The Classics Club – August 2013 Meme question

Do you read forewords/notes that precede many classics? Does it help you or hurt you in your enjoyment/understanding of the work?

Whilst I like picking up the Penguin Classic editions of books, I rarely read the forewords. Whilst they are written by people who I can only assume know what they are talking about and give a worthy text, it does seem to be a book in it’s own right, and does seem to get a little in the way of me reading the text! I sometimes cast an eye down the chronology of the author, but wish they would put some external historical items on the list to help put things in a little context – e.g England friends/enemies of France; Country primarily catholic/protestant; price of corn high or low; mass discontent over specific taxes or the industrial revolution; the trains havent been invented, the train lines are being built, trains have been in place for 50 years etc……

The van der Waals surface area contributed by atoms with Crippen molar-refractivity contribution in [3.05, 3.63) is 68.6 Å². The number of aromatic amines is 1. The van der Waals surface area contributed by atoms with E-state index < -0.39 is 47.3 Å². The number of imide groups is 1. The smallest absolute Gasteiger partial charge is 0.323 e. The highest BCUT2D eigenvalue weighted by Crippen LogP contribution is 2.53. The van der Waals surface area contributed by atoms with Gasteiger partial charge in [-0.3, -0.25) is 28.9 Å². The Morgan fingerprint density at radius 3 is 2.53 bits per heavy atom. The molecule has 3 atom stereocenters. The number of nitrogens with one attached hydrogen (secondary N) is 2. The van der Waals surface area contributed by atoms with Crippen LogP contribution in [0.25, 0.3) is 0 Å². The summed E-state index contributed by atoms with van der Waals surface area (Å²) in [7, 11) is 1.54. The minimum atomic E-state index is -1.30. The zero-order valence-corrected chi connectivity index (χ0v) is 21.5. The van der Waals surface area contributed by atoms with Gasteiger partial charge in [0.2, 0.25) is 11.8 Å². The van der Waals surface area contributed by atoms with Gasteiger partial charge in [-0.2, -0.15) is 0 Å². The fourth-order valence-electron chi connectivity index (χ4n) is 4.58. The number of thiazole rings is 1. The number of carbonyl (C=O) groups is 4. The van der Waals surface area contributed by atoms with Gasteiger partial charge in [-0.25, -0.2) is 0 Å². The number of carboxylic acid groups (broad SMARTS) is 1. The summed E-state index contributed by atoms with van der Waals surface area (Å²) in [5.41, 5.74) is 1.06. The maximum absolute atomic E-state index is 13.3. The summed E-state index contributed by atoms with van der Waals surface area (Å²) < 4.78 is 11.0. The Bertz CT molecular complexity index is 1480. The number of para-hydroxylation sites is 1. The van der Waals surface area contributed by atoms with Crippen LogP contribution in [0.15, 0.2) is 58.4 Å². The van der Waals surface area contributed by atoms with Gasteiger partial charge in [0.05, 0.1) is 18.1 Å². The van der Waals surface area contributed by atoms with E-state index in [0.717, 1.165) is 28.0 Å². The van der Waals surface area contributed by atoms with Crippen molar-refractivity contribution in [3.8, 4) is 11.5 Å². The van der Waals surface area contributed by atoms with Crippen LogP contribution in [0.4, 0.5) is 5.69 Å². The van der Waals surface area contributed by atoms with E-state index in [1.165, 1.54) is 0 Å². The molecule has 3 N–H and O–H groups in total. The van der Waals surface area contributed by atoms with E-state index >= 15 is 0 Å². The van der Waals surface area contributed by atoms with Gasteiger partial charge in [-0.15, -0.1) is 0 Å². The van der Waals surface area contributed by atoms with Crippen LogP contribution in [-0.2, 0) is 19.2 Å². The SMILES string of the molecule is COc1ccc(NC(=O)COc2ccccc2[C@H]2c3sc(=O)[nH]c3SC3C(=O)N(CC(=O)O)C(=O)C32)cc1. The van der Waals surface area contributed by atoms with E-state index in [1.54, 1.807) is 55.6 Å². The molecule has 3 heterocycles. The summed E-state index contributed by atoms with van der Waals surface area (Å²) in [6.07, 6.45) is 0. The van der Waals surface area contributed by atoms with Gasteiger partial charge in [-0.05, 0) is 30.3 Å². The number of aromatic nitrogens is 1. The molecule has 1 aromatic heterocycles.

I read the notes where the one is available and I dont instantly understand what is being said.

For Persephone books I am more liable to read the foreward (but not always). It helps by being shorter when compared to the Penguin books and gives a few pages where the author or their work is put in recent historical context.


4 thoughts on “The Classics Club – August 2013 Meme question

    • it seems that everyone is different, but all seem to get some kind of use from them. I wonder what the people who originally wrote them think about how we treat their work?!


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